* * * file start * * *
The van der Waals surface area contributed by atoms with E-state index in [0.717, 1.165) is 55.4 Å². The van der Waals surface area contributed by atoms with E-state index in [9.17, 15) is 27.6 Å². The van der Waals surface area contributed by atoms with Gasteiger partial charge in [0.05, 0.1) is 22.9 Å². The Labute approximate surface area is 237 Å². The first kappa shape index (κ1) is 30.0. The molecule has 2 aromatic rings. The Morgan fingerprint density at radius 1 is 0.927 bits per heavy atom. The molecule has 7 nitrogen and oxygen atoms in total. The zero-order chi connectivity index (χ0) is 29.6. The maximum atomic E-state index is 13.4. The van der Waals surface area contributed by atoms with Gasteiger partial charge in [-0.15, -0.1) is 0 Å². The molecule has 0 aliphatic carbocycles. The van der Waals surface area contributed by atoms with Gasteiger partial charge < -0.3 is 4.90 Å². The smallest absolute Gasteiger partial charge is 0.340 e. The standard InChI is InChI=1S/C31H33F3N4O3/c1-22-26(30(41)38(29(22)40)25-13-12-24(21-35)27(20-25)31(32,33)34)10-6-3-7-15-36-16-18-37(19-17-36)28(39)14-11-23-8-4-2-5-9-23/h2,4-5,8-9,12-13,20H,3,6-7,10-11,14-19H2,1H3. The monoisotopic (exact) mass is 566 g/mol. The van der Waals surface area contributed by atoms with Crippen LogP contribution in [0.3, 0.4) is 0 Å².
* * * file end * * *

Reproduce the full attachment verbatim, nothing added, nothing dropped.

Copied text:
The van der Waals surface area contributed by atoms with E-state index in [0.717, 1.165) is 55.4 Å². The van der Waals surface area contributed by atoms with E-state index in [9.17, 15) is 27.6 Å². The van der Waals surface area contributed by atoms with Gasteiger partial charge in [0.05, 0.1) is 22.9 Å². The Labute approximate surface area is 237 Å². The first kappa shape index (κ1) is 30.0. The molecule has 2 aromatic rings. The Morgan fingerprint density at radius 1 is 0.927 bits per heavy atom. The molecule has 7 nitrogen and oxygen atoms in total. The zero-order chi connectivity index (χ0) is 29.6. The maximum atomic E-state index is 13.4. The van der Waals surface area contributed by atoms with Gasteiger partial charge in [-0.15, -0.1) is 0 Å². The molecule has 0 aliphatic carbocycles. The van der Waals surface area contributed by atoms with Gasteiger partial charge < -0.3 is 4.90 Å². The smallest absolute Gasteiger partial charge is 0.340 e. The standard InChI is InChI=1S/C31H33F3N4O3/c1-22-26(30(41)38(29(22)40)25-13-12-24(21-35)27(20-25)31(32,33)34)10-6-3-7-15-36-16-18-37(19-17-36)28(39)14-11-23-8-4-2-5-9-23/h2,4-5,8-9,12-13,20H,3,6-7,10-11,14-19H2,1H3. The monoisotopic (exact) mass is 566 g/mol. The van der Waals surface area contributed by atoms with Crippen LogP contribution in [0.3, 0.4) is 0 Å².